Instead, teachers should enable students to explore textual ambiguities, and they should present the exploration process as the desired outcome, instead of a canned answer that must be repeated on a test or a worksheet. The teacher should identify key passages, dialogues, or scenes, which are rich in complexity beyond the vocabulary and plot, but should not frame the discussion through a translation of plots or themes. All too often in the rush for coverage — one teacher we observed repeatedly said to the students “we have to get through this” — there is too much teacher talk providing translation and explanation. There is not enough opportunity for students to wrestle, grapple, analyze, and, therefore, own interpretations of the text.

As 300+ years of Shakespeare scholarship reveals, there is no single answer to any Shakespeare play; there are always competing readings, divergent opinions, and contested evidence. Thus, we aren’t advocating for any particular answer, reading, or ideology. Instead, educators should teach the plays through deliberate and focused explorations (instead of answers). Perhaps an educator of 3rd graders will aim to create Shakespeare enthusiasts — students who aren’t afraid of Shakespeare and who will look to his plays for pleasure. Perhaps for the 12th-grade AP, the teacher’s one goal will be to create students who find pleasure in wrangling a complex text — students who may not necessarily be enthusiastic about Shakespeare but who enjoy working through a difficult (and perhaps distant) text. By privileging Shakespeare in the U.S. curriculum, the Common Core has created space for both and raised the expectation that more students can and should work with and through Shakespeare. For us, the Common Core is empowering educators to throw out the study guides that try to be all encompassing and to replace them with evocative questions based on limited performances, selected scenes, and competing interpretations.

LAURA TURCHI (laura.turchi@gmail.com) is an assistant professor of education at the University of Houston, Houston, Texas. AYANNA THOMPSON (thompsona@gwu.edu) is a professor of English at George Washington University, Washington, D.C.

Tennis balls, my liege

What might a Common Core-based focus or frame for Shakespeare look like in a secondary classroom? Fundamentally, it is one where teachers suggest themes to be explored, rather than announcing topics that will be “proven.”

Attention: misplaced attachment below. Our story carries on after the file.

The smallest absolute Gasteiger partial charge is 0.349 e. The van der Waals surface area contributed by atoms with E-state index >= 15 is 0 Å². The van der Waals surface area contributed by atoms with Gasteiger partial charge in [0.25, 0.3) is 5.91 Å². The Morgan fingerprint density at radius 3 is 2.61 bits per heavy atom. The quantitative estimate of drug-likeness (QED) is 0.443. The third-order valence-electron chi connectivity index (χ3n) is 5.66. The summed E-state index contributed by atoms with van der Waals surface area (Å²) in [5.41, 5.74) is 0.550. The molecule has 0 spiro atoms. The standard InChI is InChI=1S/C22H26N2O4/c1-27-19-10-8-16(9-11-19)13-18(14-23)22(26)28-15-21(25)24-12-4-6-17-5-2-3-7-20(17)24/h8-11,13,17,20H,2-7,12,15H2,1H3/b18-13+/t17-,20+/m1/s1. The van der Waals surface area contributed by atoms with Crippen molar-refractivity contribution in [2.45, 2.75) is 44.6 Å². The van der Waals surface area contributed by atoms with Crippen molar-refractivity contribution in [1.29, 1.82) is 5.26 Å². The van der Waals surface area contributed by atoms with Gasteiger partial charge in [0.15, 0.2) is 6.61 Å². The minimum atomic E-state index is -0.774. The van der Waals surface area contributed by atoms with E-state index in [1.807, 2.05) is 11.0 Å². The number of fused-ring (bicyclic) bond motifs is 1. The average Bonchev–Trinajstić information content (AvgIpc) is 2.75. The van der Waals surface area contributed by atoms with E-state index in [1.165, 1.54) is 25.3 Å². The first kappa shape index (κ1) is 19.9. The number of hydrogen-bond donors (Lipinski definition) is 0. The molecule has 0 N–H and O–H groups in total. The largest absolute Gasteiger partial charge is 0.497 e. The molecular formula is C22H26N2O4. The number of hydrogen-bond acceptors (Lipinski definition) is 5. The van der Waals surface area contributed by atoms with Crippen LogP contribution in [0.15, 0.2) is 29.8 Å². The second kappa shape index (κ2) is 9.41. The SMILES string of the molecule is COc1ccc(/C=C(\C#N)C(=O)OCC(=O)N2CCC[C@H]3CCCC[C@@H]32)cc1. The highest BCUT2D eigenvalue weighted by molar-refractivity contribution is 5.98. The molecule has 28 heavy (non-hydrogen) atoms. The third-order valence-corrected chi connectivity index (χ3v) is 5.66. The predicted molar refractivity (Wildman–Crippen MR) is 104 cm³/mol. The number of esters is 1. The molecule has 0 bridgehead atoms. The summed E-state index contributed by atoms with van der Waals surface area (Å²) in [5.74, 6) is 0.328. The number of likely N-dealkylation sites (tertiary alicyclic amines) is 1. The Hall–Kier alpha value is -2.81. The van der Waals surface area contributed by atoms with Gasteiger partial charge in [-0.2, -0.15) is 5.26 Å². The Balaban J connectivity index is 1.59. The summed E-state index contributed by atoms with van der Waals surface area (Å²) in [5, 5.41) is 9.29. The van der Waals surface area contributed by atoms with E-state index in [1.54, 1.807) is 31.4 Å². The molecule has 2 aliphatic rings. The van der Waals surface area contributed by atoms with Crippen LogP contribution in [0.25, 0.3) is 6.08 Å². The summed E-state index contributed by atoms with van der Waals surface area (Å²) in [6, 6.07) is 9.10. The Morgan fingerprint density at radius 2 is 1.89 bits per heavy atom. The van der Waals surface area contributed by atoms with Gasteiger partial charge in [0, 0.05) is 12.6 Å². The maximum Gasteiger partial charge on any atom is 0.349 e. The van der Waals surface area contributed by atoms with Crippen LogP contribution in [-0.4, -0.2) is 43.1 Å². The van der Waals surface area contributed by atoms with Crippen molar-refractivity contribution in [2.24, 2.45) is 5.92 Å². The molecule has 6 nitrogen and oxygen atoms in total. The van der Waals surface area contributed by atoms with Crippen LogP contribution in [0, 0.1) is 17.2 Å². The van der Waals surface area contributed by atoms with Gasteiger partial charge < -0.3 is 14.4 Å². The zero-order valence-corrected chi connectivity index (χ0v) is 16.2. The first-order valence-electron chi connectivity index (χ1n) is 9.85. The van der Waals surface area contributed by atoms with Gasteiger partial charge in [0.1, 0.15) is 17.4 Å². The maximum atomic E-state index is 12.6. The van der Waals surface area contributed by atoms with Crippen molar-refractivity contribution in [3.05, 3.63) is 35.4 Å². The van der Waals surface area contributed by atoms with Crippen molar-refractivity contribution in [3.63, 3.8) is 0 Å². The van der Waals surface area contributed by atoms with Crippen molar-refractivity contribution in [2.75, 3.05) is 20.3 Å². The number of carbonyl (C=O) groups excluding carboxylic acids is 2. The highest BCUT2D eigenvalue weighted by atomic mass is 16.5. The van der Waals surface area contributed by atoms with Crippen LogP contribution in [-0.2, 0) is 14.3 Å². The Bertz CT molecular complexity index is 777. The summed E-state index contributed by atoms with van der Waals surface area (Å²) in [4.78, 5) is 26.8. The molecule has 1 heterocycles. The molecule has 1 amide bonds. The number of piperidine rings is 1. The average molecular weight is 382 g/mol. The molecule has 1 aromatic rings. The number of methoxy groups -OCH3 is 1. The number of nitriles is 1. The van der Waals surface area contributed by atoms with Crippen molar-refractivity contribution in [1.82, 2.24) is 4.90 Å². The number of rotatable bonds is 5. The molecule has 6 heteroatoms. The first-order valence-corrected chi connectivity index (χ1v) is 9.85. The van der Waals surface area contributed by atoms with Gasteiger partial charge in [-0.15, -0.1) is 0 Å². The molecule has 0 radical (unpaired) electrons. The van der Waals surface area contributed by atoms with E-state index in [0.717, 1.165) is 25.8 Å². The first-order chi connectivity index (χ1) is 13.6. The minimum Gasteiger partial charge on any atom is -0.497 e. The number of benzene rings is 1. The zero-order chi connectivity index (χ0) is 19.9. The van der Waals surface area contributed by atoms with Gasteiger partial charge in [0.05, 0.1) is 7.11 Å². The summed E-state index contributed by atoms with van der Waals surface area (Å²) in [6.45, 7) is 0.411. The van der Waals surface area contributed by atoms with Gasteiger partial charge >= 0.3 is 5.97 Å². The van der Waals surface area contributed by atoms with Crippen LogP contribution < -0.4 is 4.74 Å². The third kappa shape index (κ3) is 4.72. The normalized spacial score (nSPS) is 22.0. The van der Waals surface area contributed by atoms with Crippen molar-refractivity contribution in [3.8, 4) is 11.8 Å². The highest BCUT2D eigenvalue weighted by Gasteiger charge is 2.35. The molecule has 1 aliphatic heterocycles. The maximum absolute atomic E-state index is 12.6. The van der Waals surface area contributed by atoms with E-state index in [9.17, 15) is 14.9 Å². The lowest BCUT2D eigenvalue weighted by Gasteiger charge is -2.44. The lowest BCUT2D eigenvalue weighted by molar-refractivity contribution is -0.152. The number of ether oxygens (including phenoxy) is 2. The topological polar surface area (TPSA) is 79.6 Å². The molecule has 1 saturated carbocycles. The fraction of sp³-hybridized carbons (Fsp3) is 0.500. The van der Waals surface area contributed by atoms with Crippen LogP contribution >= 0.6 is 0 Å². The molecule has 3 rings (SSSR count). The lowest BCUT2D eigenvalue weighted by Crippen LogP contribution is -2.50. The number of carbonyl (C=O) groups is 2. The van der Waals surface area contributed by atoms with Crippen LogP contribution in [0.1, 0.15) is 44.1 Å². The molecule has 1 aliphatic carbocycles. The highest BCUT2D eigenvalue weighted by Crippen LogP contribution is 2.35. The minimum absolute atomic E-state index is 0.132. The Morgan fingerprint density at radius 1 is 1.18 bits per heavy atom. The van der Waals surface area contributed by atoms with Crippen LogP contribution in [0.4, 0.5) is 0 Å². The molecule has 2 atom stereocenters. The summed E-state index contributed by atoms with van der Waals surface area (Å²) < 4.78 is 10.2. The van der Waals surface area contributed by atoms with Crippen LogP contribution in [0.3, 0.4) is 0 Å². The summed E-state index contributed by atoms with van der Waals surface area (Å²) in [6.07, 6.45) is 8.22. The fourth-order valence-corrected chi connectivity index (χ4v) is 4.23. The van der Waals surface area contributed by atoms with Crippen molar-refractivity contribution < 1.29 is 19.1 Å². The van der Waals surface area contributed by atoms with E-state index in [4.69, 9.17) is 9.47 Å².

Act I, Scene 2 of “Henry V” offers close reading opportunities. The new King of England receives an emissary from France. Shakespeare portrayed Henry V in his early days as a wild youth in the Henry IV plays. The question raised by this scene is: Will Henry V now be a good king? In this lesson, students think critically about the selected text through enacting the scene, examining the extended metaphor, and considering a thematic frame of maturity and authority.

Here is a suggested sequence:

  1. An opening freewrite provides a foundation for the ideas: “Write about a time in your life when your maturity was being tested.”
  1. A “metaphor machine” activity asks each student to create and portray a brief action depicting maturity through simile or analogy.
  1. The teacher sets the scene. A new king receives a gift from another king (a cousin): The ambassador calls it a treasure, but it is a box of tennis balls. It is a test in front of all the powerful people of his new realm. Will Henry treat the tennis balls as a joke or an insult?
  1. Students listen to an audio recording of the scene and in small groups use a tennis ball to create a tableau to embody the moment.
  1. Students use the text as a script, and, remembering the ways that they portrayed maturity earlier, indicate how they would direct the scene. Where are these men? Are there women in this scene? Would Henry stand? What does Henry look at? What does he touch or point to? With whom might he make eye contact? If Henry were a woman, and thus a new Queen, how might the scene change? What does it mean to “act mature”?
  1. Because visual literacy matters, students should now observe at least two short clips from productions. Compare the student interpretations (in #5) with the professional productions. Where are they similar, different, and what does that tell you about the different interpretations of Henry’s kingship?
  1. Concluding questions: What do we know about Henry V? What type of king will he be? What evidence are you using to prove your argument?

There are potential extensions beyond this activity that could include the extended metaphors in Shakespeare sonnets or, more thematically, contemporary portrayals of men and women assuming power.

Originally published in the September 2013 Phi Delta Kappan, 95 (1), 32-37.